Six months later, Mangan was back in Calgary, playing in the backyard of a guy named Doug with singer-songwriter Lorrie Matheson. Some 60 friends and relatives of the host were there. Mangan and Matheson made a few hundred dollars each and sold a healthy amount of CDs.

“More importantly, I walked away left with feeling that I’d made an actual impact,” says Mangan. “I’d left a footprint in Calgary.”

Mangan went onto win two Juno Awards. More relevant to Side Door, he would create a network of house-concert hosts to help the artists on his own boutique Madic Records label. That small-show series was the blueprint for what is now Side Door.

To the minds of Mangan and Simpson, Side Door doesn’t compete with traditional concert promoters and venue operators. They work with upstart and middle-class artists – “everything from your uncle’s cover band to just below Beyoncé,” says Mangan – who need help finding places to play.

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“It’s a wide swath of artists whose needs are not being met,” says Mangan. “We see what we’re doing as democratizing live entertainment.”

Side Door’s first show was in 2017. Halifax’s Stewart Legere and Montreal’s Tanya Davis played Red’s Kitchen, a private residence in rural Quebec with a sink and stove, but no sound system. The company’s biggest show had singer-songwriter Matthew Barber in front of 120 people at an old, repurposed church in Chelsea, Que. The smallest shows happen in CEO Simpson’s living room, capacity 15.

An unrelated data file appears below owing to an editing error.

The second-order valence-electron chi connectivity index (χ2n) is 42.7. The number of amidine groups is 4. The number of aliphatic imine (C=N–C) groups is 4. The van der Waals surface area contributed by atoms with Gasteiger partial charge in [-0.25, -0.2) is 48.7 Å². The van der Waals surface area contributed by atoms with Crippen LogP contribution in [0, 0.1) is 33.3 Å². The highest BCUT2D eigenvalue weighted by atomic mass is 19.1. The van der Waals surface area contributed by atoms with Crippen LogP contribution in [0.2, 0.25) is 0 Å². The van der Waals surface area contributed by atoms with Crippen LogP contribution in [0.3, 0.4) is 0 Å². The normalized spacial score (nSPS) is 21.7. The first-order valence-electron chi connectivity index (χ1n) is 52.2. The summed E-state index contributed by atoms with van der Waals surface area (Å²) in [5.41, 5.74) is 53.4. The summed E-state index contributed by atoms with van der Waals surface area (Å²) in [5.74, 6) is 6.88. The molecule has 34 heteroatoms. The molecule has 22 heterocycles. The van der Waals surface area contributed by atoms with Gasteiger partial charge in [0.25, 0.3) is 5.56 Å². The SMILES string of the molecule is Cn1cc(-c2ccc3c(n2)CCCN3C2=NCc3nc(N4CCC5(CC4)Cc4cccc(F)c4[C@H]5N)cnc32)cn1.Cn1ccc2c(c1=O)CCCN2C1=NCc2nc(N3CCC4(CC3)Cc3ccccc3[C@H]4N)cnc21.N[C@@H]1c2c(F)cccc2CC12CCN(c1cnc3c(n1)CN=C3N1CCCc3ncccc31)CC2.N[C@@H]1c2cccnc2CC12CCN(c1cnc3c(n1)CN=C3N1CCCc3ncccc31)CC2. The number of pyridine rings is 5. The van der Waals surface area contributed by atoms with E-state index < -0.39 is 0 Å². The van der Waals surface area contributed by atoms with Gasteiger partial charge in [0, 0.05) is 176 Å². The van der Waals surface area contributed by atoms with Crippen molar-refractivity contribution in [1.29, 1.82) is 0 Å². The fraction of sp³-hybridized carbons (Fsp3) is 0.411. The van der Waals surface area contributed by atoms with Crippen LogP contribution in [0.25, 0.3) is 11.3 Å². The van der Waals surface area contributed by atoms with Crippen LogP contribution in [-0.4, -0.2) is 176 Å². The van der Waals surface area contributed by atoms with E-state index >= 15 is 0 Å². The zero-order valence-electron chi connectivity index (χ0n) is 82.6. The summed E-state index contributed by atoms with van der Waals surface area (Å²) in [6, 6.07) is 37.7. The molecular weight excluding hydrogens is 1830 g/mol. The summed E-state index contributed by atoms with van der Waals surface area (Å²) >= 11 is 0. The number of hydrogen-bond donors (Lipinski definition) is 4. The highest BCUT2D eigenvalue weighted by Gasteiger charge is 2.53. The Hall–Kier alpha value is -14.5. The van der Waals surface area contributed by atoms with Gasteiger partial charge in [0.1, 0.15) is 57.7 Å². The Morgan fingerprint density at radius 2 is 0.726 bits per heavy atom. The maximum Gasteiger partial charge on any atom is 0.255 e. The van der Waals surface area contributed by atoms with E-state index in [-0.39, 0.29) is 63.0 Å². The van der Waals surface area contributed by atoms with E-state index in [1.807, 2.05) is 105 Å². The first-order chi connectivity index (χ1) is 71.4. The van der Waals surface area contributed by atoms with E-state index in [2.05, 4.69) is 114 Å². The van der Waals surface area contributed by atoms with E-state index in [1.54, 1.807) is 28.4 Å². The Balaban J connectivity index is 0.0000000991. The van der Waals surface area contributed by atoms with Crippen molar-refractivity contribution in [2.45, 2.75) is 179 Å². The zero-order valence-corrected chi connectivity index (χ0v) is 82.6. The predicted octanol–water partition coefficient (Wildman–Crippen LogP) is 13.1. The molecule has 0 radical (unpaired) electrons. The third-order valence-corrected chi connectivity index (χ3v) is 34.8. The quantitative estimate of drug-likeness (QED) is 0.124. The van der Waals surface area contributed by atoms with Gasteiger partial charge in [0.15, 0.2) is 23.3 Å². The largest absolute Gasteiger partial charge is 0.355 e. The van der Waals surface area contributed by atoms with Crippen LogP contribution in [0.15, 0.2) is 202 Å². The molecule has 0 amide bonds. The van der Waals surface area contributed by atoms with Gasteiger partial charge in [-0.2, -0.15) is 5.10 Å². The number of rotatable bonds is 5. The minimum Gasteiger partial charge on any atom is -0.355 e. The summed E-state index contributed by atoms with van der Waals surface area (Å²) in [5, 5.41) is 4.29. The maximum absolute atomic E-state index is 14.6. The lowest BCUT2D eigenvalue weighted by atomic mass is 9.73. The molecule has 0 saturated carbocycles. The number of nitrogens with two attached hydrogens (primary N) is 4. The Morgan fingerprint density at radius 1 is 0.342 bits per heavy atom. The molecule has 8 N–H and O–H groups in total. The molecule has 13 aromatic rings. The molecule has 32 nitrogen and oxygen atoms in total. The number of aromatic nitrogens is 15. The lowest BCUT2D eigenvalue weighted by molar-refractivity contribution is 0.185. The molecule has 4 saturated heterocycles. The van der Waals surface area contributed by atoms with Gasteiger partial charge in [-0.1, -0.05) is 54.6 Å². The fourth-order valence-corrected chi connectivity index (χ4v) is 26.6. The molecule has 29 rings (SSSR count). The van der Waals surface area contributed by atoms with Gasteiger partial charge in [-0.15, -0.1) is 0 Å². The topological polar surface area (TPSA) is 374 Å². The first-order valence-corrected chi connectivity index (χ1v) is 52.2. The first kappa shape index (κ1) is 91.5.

Though Simpson and Mangan are industry disruptors, the traditional concert operators who spoke to The Globe and Mail do not see Side Door as a threat.

“It’s an artist-first service,” says Jeff Cohen, concert promoter and co-owner of Toronto venues Lee’s Palace and the Horseshoe Tavern. “The way in which they’ve gone about building their business complements our own DIY philosophy and fits right in with the traditional independent live music venue.”

To use a professional sports analogy, Side Door is a minor-league farm system that assists artists in moving up the venue ladder to the major leagues.

“It facilitates even more performance opportunities for artists and access for fans,” says Erin Benjamin, president and CEO of the Canadian Live Music Association, an advocacy group. “There is more than enough room in the ecosystem to accommodate new ways of reaching audiences.”

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Side Door has more than a dozen employees dedicated to technical development, customer support and liaisons with some 5,000 artists and 2,000 hosts. The new round of funding (led by Vancouver-based Rhino Ventures) will help the company spread more meaningfully into markets outside Canada.

“By playing a guy named Doug’s backyard 14 years ago, I was able to subvert the system until people took notice of me as an artist,” says Mangan. “But there’s a Doug in every city, and we want that success for all the artists on Side Door.”